Joshua J. Joseph, MD, is an Assistant Professor in the Division of Endocrinology, Diabetes and Metabolism at The Ohio State University. Dr. Joseph seeks a Mentored Patient- Oriented Research Career Development Award in order to obtain the skills, knowledge, and mentored research experience that are essential for a career as a clinician scientist in the field of type 2 diabetes mellitus (T2DM) prevention. This proposal is aimed at determining the role of the renin-angiotensin-aldosterone system (RAAS) in glucose metabolism and the development of T2DM among African Americans (AAs). AAs are 1.7 times as likely to develop T2DM in the US and are twice as likely to die from T2DM compared to non-Hispanic whites. Thus, this represents an area of critical need. The objectives of this proposal are to determine the role of the RAAS, endothelin-1, ARMC5 (armadillo repeat containing 5) and RAAS antagonism in glucose metabolism and the development of diabetes.
The specific aims of this research proposal are: (1) to determine the associations of aldosterone and endothelin-1, individually and combined, with HOMA-insulin resistance, HOMA-? cell function, fasting plasma glucose and incident T2DM among AAs without T2DM at baseline in the Jackson Heart Study (JHS); (2) to determine a) the cross-sectional associations of predicted damaging ARMC5 mutations with plasma aldosterone, plasma renin activity, fasting glucose, and prevalent T2DM and b) the longitudinal association with incident T2DM among AAs in the JHS; (3) to determine the impact of RAAS antagonism or RAAS and neprilysin antagonism vs. placebo with changes in glucose metabolism over 6 months assessed via glucose clamp studies among AAs.
For Aim 1, we propose predictive epidemiological analyses in the JHS, an observational investigation of cardiovascular disease among AAs, to determine the association of a combination of aldosterone and endothelin-1 with glucose metabolism, prevalent and incident T2DM.
For Aim 2, we propose genetic analyses in the JHS, to determine the association of ARMC5 genetic variants with components of glucose metabolism, prevalent and incident T2DM.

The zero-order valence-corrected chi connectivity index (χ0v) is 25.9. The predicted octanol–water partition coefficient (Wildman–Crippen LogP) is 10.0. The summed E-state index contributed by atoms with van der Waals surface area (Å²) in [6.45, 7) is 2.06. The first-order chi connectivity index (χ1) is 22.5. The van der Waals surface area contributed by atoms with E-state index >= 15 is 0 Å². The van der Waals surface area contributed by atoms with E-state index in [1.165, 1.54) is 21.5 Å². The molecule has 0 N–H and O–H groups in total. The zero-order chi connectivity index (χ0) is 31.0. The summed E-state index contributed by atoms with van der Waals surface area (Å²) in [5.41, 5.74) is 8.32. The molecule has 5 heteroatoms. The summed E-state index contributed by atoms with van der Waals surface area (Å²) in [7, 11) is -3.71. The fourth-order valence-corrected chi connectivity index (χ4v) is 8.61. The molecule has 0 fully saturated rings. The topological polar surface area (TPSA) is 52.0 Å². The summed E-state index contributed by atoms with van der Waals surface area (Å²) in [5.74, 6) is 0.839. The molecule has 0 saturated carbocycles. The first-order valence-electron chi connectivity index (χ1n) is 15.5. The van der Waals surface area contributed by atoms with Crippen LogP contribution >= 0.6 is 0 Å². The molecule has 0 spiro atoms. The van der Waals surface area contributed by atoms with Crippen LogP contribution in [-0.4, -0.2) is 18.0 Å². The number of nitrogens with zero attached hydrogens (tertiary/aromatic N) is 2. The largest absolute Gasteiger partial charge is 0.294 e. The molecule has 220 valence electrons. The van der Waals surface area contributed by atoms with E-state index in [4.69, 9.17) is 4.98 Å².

For Aim 3, we propose a 26- week clinical trial to test the effect of RAAS antagonism on ?-cell function and insulin resistance in AAs with impaired glucose tolerance. The goals during the award period include developing expertise in the design, performance, analysis and presentation of clinical research through mentored research, didactic coursework, and formal training in clinical investigation of glucose metabolism, clinical trial methodology, genetic, genomic and other ?omic analytic techniques and predictive/causal modeling. Long-term career goals include developing a career as an independent investigator focused on finding new approaches for preventing and treating T2DM, particularly among historically understudied populations in biomedical research. The proposed research aims to provide new insights into the contribution of the RAAS to changes in glucose metabolism in the development of T2DM. This work will lay the foundation to develop novel therapeutic targets for T2DM.

Public Health Relevance

African Americans have a higher prevalence, incidence and mortality from type 2 diabetes mellitus compared to non-Hispanic whites. The proposed research aims to investigate the role of the renin-angiotensin- aldosterone system in glucose metabolism and the development of type 2 diabetes among African Americans. This work will inform efforts to find new therapeutic targets for type 2 diabetes prevention to reduce racial/ethnic disparities in type 2 diabetes.

National Institute of Health (NIH)
National Institute of Diabetes and Digestive and Kidney Diseases (NIDDK)
Mentored Patient-Oriented Research Career Development Award (K23)
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Kidney, Urologic and Hematologic Diseases D Subcommittee (DDK)
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Spain, Lisa M
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Ohio State University
Internal Medicine/Medicine
Schools of Medicine
United States
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